Governor Ron DeSantis Announces $79 Million for Nursing Education and Health Care Partnerships

Press release from the Office of Governor Ron DeSantis

TALLAHASSEE, Fla. — Today, Governor Ron DeSantis awarded $79 million for high-performing nursing education programs in Florida. The funding rewards public postsecondary nursing programs that have gone above and beyond to train Floridians and provides matching funds for scholarship awards, faculty recruitment, equipment, and additional educational supports. This funding is through the Linking Industry to Nursing Education (LINE) and Prepping Institutions, Programs, Employers, and Learners through Incentives for Nursing Education (PIPELINE) programs, which are designed to mitigate Florida’s nursing shortage.

These awards continue Governor DeSantis’ commitment to making Florida the number one state for workforce education by 2030. Since 2019, Governor DeSantis has awarded more than $5 billion to workforce education funding, supporting Floridians who aim to start new careers and rewarding institutions that provide high-quality training and education programs.

“These awards will meet a critical need of our state by ensuring we continue to have high-quality nursing graduates and by creating new opportunities for Floridians interested in healthcare,” said Governor Ron DeSantis. “I am grateful to the colleges and universities who have gone above and beyond to train the next generation of nurses in our state.”

“Florida is proud to support the education of future nurses, who help save lives and provide quality care every single day,” said Education Commissioner Manny Diaz, Jr. “With today’s announcement, we are ensuring that Florida’s future nursing workforce is filled with highly trained and dedicated professionals. This would not be possible without the leadership of Governor DeSantis, who has set a goal to make Florida the number one state in workforce education by 2030.”

Details about today’s $79 million in awards are provided below:

Linking Industry to Nursing Education (LINE)

A total of $19 million is awarded through the LINE fund for Florida College System institutions, school district postsecondary technical centers, charter technical centers, and independent nonprofit colleges or universities located and chartered in Florida with necessary accreditation requirements. The program provides matching funds on a dollar-to-dollar basis to participating agencies that partner with approved healthcare providers.

Funds may be used to award scholarships to students who meet in-state tuition residency requirements, recruit additional faculty, purchase equipment, and support simulation centers to advance high-quality nursing education programs throughout Florida.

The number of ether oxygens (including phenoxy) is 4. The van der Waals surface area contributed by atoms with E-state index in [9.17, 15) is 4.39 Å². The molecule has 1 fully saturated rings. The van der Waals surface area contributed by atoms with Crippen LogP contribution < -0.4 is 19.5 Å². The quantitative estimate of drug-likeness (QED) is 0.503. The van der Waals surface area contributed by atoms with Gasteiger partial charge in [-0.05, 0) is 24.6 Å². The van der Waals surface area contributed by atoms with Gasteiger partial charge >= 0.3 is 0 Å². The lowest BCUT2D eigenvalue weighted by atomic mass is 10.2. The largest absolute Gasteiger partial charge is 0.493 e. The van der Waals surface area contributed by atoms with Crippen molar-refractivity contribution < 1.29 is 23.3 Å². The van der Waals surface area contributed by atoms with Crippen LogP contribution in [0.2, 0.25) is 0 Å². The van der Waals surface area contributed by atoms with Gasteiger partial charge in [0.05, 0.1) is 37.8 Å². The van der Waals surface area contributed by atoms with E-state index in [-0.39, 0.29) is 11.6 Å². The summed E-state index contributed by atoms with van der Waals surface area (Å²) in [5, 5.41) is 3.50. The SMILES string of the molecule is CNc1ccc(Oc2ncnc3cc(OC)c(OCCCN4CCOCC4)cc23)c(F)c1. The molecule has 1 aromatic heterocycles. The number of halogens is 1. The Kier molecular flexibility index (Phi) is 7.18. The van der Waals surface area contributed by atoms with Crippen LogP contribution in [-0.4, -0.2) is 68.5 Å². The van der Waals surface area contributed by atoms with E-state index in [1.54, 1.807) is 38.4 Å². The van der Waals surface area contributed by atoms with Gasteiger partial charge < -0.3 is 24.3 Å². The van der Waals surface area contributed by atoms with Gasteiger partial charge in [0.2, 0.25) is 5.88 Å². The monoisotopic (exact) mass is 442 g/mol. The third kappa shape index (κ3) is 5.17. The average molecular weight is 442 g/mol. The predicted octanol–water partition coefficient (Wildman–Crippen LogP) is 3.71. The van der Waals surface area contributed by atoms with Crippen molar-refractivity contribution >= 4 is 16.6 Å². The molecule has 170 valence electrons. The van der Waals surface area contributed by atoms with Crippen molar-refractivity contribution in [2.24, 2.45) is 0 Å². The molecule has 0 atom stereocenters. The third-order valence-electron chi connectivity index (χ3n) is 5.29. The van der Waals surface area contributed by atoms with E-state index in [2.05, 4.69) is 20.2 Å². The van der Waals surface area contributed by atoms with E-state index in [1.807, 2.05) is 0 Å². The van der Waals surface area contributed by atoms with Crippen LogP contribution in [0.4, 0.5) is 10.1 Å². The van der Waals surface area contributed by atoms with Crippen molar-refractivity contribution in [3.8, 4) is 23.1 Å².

All eligible LINE applicants must also meet performance standards based on the prior year, including:

  • A completion rate of at least 70% for certified nursing assistant (CNA) programs.
  • A first-time National Council of State Boards of Nursing Licensing Examination (NCLEX) passage rate of at least 70% for licensed practical nurse, Associate of Science in nursing, and Bachelor of Science in nursing programs.

The full list of institutions receiving LINE funding includes: AdventHealth University, Seminole State College, Daytona State College, Nova Southeastern University, Indian River County School District, Polk State College, Jacksonville University, Valencia College, Santa Fe College, The College of the Florida Keys, Bethesda College of Health Sciences, Palm Beach Atlantic University, Hillsborough Community College, Southeastern University, St. Petersburg College, Broward College, Barry University, Northwest Florida State College, South Florida State College, State College of Florida, Manatee-Sarasota, Indian River State College, Florida Southern College, Tallahassee Community College, Miami Dade College, University of Miami, and College of Central Florida

Prepping Institutions, Programs, Employers, and Learners through Incentives for Nursing Education (PIPELINE)

A total of $60 million has been distributed to school districts with licensed practical nursing programs ($20 million) and Florida College System institutions with licensed practical nursing and registered nursing programs ($40 million) through the PIPELINE program. Performance funds are based on the following criteria:

  • The number of nursing education program completers, by program.
  • The first-time NCLEX passage rate of the institution’s nursing education program completers, by program.
  • Excellence among nursing education programs with an average first-time NCLEX passage rate above the national average.
  • As of this moment I see no comments on this story, something I find quite depressing.

    Having been an R.N. for 30 years, most of them in Gainesville 10 years at AGH before UF finally realized “the dream” of closing that wonderful, community hospital and I’m here to tell you people: the nursing shortage affects you and yours.

    Think of it logically, your doctor is with you for what? 5-10 mins. when he makes rounds, so who is it that is assessing you and responsible for heading off complications the other 23 hours and 50 mins. of your day in the hospital?

    R.N.’s are NOT “the girl who waits on me” we are knowable in maths, chemistry, biology, microbiology, anatomy and physiology and we use those skills as well as experience to head off complications.

    If we’re not there in sufficient numbers, and frankly, even in the MICU’s where I worked we were never there in sufficient numbers who do you think suffers for that lack?

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